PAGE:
Chapter 13 Bankruptcy Plan: 3 vs 5 Years
A chapter 13 plan must specify the duration over which plan payments will be made. Generally, plan payments can continue for either 3 or 5 years depending on the debtor’s annualized “current monthly income” in relation to their state’s median family income for a household of their size. However, debtor’s only obligated to make plan payments for 3 years may extend the duration of their plan “for cause.”
Most debtor’s want their chapter 13 plan to only continue for 3 years. However, for a chapter 13 plan to be allowed to continue for only 3 years the debtor must meet an income threshold. To qualify for a 3 year chapter 13 plan the debtor’s annualized “current monthly income” (current monthly income multiplied by 12 months) must be less than their state’s median family income. This income threshold is designed to give debtor’s with income below the median income for a household of their size a reduced plan duration. Nevertheless, some debtor’s who qualify for a 3 year chapter 13 plan may want to extend their plan to 5 years. However, to increase the plan to 5 years the debtor must show “cause” which justifies the increased plan duration.
Cause For Extending Plan Duration
Certain situations create justifiable cause for extending a 3 year plan up to 5 years. For instance, many people use chapter 13 bankruptcy to stop foreclosure and repay late mortgage payments. However, not all chapter 13 petitioners who qualify for a 3 year plan can cure their delinquent mortgage debt over 3 years, and need up to 5 years to pay off this delinquent mortgage debt. This situation usually creates justifiable cause for extending the chapter 13 plan for up to 5 years. Similar situations creating justifiable cause include the need to pay priority or secured claims in full. If the debtor cannot repay these debts over 3 years the bankruptcy court may find justifiable cause for extending the chapter 13 plan to 5 years.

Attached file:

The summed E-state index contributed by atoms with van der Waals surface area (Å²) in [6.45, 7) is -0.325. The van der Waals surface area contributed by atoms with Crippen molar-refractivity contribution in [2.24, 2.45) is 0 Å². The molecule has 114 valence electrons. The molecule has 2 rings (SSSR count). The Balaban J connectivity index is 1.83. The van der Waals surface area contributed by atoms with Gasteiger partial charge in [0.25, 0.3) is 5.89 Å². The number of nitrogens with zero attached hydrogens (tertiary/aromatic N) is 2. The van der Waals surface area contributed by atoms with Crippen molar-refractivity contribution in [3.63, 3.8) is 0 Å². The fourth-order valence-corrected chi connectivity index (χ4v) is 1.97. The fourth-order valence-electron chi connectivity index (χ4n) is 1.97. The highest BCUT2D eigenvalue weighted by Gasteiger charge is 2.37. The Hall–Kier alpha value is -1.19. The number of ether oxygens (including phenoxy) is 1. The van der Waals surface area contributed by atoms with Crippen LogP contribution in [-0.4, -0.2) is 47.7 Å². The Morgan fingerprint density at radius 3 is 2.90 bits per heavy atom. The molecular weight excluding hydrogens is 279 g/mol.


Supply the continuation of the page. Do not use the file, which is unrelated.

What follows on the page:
If the debtor’s annualized current monthly income meets or exceeds their state’s median family income, the debtor must propose a 5 year chapter 13 plan.
Chapter 13 bankruptcy is very complex and should not be attempted without the advice of a bankruptcy attorney. To speak with our chapter 13 bankruptcy attorney call Sacramento Law Group at (916) 596-1018. Our chapter 13 bankruptcy attorney can determine whether you need a 3 year or 5 year chapter 13 plan.